The Jewish Daily Forward has an article analyzing where the monies from Jewish philanthropy goes (“26 Billion Bucks: The Jewish Charity Industry Uncovered”).
The American Jewish community’s network of charity organizations is a font of Jewish power, a source of communal pride and a huge mystery.
We know that the network exists. We know that its federations, social service groups and advocacy organizations influence America’s domestic and foreign policy, care for the old, educate the young and send more than a billion dollars a year to Israel…
The Forward’s investigation has uncovered a tax-exempt Jewish communal apparatus that operates on the scale of a Fortune 500 company and focuses the largest share of its donor dollars on Israel.
This analysis doesn’t include synagogues and other groups that avoid revealing their financial information by claiming a religious exemption. But even without this substantial sector, the Jewish community’s federations, schools, health care and social service organizations, Israel aid groups, cultural and communal organizations, and advocacy groups report net assets of $26 billion.
I cracked up at this line:
“What exists out there is a lot of guessing,” said Eric Fleisch, a postdoctoral fellow at Brandeis University who recently completed a thesis on American Jewish giving to Israel. “Not very much has been written about this at all.”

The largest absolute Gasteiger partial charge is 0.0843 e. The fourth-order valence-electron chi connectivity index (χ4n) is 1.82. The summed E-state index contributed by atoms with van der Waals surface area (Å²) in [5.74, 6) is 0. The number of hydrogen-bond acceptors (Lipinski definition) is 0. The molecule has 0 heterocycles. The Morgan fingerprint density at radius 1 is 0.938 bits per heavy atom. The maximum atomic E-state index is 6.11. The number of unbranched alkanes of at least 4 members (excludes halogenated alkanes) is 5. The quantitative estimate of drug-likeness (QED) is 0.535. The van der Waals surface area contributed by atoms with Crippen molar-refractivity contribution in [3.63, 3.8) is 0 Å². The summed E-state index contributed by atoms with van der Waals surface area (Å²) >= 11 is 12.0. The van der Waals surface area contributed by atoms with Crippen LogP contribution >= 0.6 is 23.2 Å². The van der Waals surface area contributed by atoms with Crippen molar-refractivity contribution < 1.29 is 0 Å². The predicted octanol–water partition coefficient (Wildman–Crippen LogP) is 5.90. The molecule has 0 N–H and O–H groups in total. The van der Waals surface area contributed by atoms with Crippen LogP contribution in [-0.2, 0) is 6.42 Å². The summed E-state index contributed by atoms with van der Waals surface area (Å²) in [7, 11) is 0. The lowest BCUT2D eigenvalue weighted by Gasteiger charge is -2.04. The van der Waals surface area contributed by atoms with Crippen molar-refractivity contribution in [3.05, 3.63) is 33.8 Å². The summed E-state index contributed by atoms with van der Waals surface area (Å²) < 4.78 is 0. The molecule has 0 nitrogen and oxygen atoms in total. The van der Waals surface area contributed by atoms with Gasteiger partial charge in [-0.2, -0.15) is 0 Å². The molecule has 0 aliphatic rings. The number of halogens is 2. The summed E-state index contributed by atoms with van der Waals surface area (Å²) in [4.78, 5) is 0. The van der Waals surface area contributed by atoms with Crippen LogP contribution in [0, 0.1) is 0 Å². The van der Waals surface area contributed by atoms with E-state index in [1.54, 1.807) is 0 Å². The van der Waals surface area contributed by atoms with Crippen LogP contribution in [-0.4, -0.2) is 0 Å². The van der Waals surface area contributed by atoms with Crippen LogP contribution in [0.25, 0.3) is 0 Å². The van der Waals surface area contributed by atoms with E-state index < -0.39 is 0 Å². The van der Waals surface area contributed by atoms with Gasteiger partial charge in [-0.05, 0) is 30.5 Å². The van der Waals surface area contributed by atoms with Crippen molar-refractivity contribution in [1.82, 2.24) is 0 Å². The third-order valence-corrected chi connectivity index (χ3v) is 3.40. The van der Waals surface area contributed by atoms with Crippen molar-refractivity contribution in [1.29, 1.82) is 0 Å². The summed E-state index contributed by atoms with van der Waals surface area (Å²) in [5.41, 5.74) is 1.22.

I wonder why?
In the coming weeks, the Forward will publish a series of articles reporting the results of its investigation. The Forward can now describe a Jewish apparatus that, despite extensive rhetoric about the importance of Jewish education, still dedicates the largest share of its donor dollars to Israel-related causes. It’s an apparatus that benefits massively from the U.S. federal government and many state and local governments, in the form of hundreds of millions of dollars in government grants, billions in tax-deductible donations and billions more in program fees paid for with government funds. And it’s an apparatus that requires vast resources to support itself, spending $2.3 billion a year on management and fundraising — and $93 million on galas alone…
Of the $3.7 billion in donations that the functional agencies of the communal apparatus receive in a year, 38% goes to Israel-focused groups. That’s more than any other category, including education, which gets just 20% of donations.
Education groups’ cut drops to 16% if Brandeis and Yeshiva universities are excluded from the count. The remaining groups, mostly Hillels, day schools and summer camps that focus primarily on Jewish, rather than secular, education, receive $617 million in donations per year — $807 million less than Israel-focused groups.
The high proportion going to Israel-related groups, Sasson said, is “further evidence… that American Jews are deeply interested in Israel even as they take a variety of different positions with regard to contentious political issues.”
Where is the cash coming from? In short, New York.
The financial center of the Jewish communal network is located firmly and disproportionately in New York. New York State is home to just a quarter of America’s Jewish population, but $7.2 billion of the $14.6 billion in annual revenues reported by the network go to organizations based there.
The second-largest state by revenue is California, with just $1.2 billion a year, while Massachusetts comes in third, with $930 million. The network is totally absent from Wyoming, Montana, Idaho and North Dakota.